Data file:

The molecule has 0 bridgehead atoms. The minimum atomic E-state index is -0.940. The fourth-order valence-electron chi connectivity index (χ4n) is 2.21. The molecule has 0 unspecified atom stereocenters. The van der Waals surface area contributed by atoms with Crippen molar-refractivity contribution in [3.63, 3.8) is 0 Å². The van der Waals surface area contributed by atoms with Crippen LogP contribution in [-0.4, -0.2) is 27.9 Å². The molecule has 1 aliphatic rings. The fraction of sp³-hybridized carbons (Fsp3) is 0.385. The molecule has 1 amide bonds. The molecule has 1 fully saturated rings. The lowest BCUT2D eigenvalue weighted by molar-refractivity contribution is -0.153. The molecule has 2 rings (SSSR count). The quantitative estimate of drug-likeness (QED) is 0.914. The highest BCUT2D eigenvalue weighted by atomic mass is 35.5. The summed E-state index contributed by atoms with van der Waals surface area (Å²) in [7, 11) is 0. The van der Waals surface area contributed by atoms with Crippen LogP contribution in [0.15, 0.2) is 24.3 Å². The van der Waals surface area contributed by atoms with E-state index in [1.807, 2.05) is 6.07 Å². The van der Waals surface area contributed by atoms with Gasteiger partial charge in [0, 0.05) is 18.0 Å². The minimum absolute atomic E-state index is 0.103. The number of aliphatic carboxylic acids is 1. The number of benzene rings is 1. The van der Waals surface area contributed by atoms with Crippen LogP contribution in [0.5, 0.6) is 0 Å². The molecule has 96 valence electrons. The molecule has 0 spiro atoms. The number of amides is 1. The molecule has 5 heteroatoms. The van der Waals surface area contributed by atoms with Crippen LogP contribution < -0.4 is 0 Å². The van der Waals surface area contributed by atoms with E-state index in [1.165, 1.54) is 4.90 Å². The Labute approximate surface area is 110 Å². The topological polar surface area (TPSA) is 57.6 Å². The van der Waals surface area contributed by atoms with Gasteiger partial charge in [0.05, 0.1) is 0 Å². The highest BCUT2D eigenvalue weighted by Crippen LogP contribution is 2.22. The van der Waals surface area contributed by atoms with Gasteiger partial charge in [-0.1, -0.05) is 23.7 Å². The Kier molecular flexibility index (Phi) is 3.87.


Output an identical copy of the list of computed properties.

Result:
The molecule has 0 bridgehead atoms. The minimum atomic E-state index is -0.940. The fourth-order valence-electron chi connectivity index (χ4n) is 2.21. The molecule has 0 unspecified atom stereocenters. The van der Waals surface area contributed by atoms with Crippen molar-refractivity contribution in [3.63, 3.8) is 0 Å². The van der Waals surface area contributed by atoms with Crippen LogP contribution in [-0.4, -0.2) is 27.9 Å². The molecule has 1 aliphatic rings. The fraction of sp³-hybridized carbons (Fsp3) is 0.385. The molecule has 1 amide bonds. The molecule has 1 fully saturated rings. The lowest BCUT2D eigenvalue weighted by molar-refractivity contribution is -0.153. The molecule has 2 rings (SSSR count). The quantitative estimate of drug-likeness (QED) is 0.914. The highest BCUT2D eigenvalue weighted by atomic mass is 35.5. The summed E-state index contributed by atoms with van der Waals surface area (Å²) in [7, 11) is 0. The van der Waals surface area contributed by atoms with Crippen LogP contribution in [0.15, 0.2) is 24.3 Å². The van der Waals surface area contributed by atoms with E-state index in [1.807, 2.05) is 6.07 Å². The van der Waals surface area contributed by atoms with Gasteiger partial charge in [0, 0.05) is 18.0 Å². The minimum absolute atomic E-state index is 0.103. The number of aliphatic carboxylic acids is 1. The number of benzene rings is 1. The van der Waals surface area contributed by atoms with Crippen LogP contribution in [0.5, 0.6) is 0 Å². The molecule has 96 valence electrons. The molecule has 0 spiro atoms. The number of amides is 1. The molecule has 5 heteroatoms. The van der Waals surface area contributed by atoms with Crippen LogP contribution < -0.4 is 0 Å². The van der Waals surface area contributed by atoms with E-state index in [1.165, 1.54) is 4.90 Å². The Labute approximate surface area is 110 Å². The topological polar surface area (TPSA) is 57.6 Å². The van der Waals surface area contributed by atoms with Gasteiger partial charge in [0.05, 0.1) is 0 Å². The highest BCUT2D eigenvalue weighted by Crippen LogP contribution is 2.22. The van der Waals surface area contributed by atoms with Gasteiger partial charge in [-0.1, -0.05) is 23.7 Å². The Kier molecular flexibility index (Phi) is 3.87.